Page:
Q: What did it mean to you over the last 10 years to be able to have your family life a little bit closer to you because Chris played here? A lot of coaches don’t get that opportunity.
A: That’s one of the best things that’s ever been said about this. Having him here, having my daughter, my grandsons, having them so involved. Family days and all of the things that we do here as Giants, kids running around on this practice field and in the field house having a great time. And having that is such an integral part of our lives. With Judy, with Kate, with Chris and the boys, with Tim being here and Andrea and their kids, our grandchildren over there. It’s just been great. They’ve gotten a little bit beyond every Friday night it’s pizza night or something like that. They’ve gotten to where they have so many things going on but that’s what we did for the first couple years, was try to set aside Friday nights and that was something that I’ll always remember. Try to remember the fact that Chris is a Giant, he’ll always be a Giant. He said, ‘I won’t ever play any place else.’ So he’ll be here. He’ll be around, so that’s important.
Q: You said you braced yourself for the news, have you also braced yourself that, you’ve never been head coach here without him on your roster…?
A: It gave me great confidence to have him in that locker room because I never worried about any part of it if he was involved. You’re right, that’s going to be different. And I told him that. When I stand up in front of the team and I used to look up and see where he sat and I’d look up and there he’d be. There’s no question, it was a great source of confidence to me and now he’s not going to be in that chair.
Q: Do you think it made this whole thing work because he was the player he was? It wasn’t like teammates could look around and say, ‘Does this guy get preferential treatment?’ He was earning his way and doing it every game day.
A: Yeah. No question about it. I’ve said it many times and I’ll repeat it: he was a guy that just grabbed his lunch bucket and went to work, never said anything. Whatever you told him to do, he’d do it at 100 miles per hour. Let’s face it, that’s why he’s got some ailments right now, the way he played. He was full speed, all out, physical, physical football. I’ll leave you with one story, I don’t know if you’ll think it’s funny. So we bring him in, we can’t believe he’s where we picked him; he’s in the first round for us. So we’re tapping the ground, we’ve already got Eli and there he sits. So we bring him in and it takes you about five seconds to see that he’s the best lineman on the field, but he’s young, so let’s keep him behind people for a while. So we go through the spring, I guess it was…he tells me it was the fall, I thought it was the spring…and I call him in and I sit him down and I said, ‘Chris, we’re going to move you to the starting right guard position.’ And this is what he quotes me as having said. I don’t remember it. He said I looked at him and I said, ‘You haven’t earned it and you don’t deserve it yet, but we’re moving you into the starting position anyway.’ It’s a good thing we did.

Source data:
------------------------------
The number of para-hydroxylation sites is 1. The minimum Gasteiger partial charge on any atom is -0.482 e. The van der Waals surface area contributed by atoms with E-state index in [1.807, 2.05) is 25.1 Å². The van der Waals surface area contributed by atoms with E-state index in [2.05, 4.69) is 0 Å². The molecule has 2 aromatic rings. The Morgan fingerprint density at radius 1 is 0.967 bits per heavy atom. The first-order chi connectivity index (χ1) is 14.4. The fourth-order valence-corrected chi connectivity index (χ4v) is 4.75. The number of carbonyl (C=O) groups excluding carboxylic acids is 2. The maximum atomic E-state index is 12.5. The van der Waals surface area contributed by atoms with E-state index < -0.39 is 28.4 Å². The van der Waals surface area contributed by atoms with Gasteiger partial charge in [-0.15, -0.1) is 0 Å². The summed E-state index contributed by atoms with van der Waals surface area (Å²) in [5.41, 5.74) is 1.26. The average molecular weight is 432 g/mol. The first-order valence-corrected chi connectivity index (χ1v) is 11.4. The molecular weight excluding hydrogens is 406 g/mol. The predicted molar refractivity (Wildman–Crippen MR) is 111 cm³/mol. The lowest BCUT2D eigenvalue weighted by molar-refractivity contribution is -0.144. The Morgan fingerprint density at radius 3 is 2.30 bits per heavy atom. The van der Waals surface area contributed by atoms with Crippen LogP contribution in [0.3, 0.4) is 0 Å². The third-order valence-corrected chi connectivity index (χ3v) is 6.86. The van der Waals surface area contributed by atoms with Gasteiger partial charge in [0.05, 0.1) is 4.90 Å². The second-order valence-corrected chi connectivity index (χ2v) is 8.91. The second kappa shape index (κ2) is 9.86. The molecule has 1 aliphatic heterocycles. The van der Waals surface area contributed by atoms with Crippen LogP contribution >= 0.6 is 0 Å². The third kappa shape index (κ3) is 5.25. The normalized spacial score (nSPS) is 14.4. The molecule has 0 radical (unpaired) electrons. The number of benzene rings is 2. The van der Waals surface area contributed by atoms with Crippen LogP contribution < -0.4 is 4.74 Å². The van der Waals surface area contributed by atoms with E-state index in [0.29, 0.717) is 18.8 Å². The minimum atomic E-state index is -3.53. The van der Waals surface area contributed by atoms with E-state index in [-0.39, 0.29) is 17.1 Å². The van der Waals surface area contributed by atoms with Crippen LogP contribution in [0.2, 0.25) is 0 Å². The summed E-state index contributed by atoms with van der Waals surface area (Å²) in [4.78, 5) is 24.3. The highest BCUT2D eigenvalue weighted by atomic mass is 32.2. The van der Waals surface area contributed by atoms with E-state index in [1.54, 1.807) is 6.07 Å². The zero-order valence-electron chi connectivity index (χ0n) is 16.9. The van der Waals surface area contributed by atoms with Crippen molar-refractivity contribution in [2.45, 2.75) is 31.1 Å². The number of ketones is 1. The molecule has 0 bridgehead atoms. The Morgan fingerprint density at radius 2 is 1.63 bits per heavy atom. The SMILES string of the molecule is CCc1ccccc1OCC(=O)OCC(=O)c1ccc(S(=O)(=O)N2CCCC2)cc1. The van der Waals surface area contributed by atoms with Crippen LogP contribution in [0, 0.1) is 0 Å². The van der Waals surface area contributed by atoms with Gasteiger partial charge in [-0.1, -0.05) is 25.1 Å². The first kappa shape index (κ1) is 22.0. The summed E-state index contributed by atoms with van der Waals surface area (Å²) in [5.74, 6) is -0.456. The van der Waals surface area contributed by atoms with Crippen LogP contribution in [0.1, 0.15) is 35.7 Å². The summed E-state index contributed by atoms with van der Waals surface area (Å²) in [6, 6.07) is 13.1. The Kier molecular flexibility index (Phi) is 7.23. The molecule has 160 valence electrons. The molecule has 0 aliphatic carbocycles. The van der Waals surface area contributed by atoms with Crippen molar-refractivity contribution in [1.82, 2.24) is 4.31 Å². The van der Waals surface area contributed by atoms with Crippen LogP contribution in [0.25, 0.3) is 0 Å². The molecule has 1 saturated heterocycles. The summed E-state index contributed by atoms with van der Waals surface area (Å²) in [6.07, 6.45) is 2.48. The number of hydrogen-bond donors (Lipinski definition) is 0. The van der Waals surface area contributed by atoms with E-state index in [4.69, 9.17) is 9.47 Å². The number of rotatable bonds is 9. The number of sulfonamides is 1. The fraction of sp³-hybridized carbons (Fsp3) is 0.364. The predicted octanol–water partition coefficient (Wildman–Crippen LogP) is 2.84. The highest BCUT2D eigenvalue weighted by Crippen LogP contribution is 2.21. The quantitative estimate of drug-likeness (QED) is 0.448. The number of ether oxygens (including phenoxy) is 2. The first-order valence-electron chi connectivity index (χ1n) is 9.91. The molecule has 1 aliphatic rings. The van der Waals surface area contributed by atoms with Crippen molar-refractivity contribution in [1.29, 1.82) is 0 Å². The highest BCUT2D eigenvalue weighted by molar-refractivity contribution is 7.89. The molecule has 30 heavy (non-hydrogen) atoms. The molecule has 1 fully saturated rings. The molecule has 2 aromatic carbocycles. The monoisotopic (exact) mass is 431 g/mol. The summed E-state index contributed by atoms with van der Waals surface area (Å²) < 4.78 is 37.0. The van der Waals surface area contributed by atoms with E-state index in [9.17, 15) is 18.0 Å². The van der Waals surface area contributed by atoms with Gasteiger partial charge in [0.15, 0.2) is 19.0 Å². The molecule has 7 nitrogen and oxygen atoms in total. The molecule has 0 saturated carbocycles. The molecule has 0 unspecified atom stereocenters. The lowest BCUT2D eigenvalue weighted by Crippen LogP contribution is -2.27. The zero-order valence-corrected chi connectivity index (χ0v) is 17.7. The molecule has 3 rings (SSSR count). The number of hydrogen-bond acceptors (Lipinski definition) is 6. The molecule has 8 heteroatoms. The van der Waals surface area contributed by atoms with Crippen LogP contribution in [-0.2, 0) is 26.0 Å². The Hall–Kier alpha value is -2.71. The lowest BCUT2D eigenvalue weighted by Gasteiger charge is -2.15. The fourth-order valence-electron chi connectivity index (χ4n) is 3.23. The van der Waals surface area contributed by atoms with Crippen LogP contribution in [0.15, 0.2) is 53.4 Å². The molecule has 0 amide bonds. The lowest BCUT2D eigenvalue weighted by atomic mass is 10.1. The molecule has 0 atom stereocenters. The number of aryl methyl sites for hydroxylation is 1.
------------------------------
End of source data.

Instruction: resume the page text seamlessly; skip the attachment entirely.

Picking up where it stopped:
Q: You got positive news on Wilson today.
A: Yeah, we were anticipating that and it was good news.
Q: He’s cleared?
A: Cleared. Cleared to go.
Q: So are you going to tread lightly with him?
A: Yeah, sure.
Q: You talked, I think it was in March, that when he comes back he probably wouldn’t be doing so much in kick return when he first gets back.
A: He’ll probably take the first kickoff back in Canton next week. That would be the thing. And that’s something he does extremely well, so it’s going to be a little bit difficult but, quite frankly he’s an amazing kid. I know we’re talking about a very, very serious, serious injury but about two weeks after he’s had the surgery, he’s in the weight room and I have to slow him down. He’s over there doing stuff with his legs. ‘David, do you have any idea what just took place here?’ Hopefully, hopefully it will go this way as we bring him along. He wants to do everything now. He’s out there running back and fourth like it’s nobody’s business.
Q: What do you think of him now as a player? He’s had some up and down moments as a player. Now that he’s healthy, what do you sense that he could be as a player now? The same as you did a couple years ago when you took him?
A: Well, we’ve got to wait and see how this thing has affected his overall game but he definitely has a place.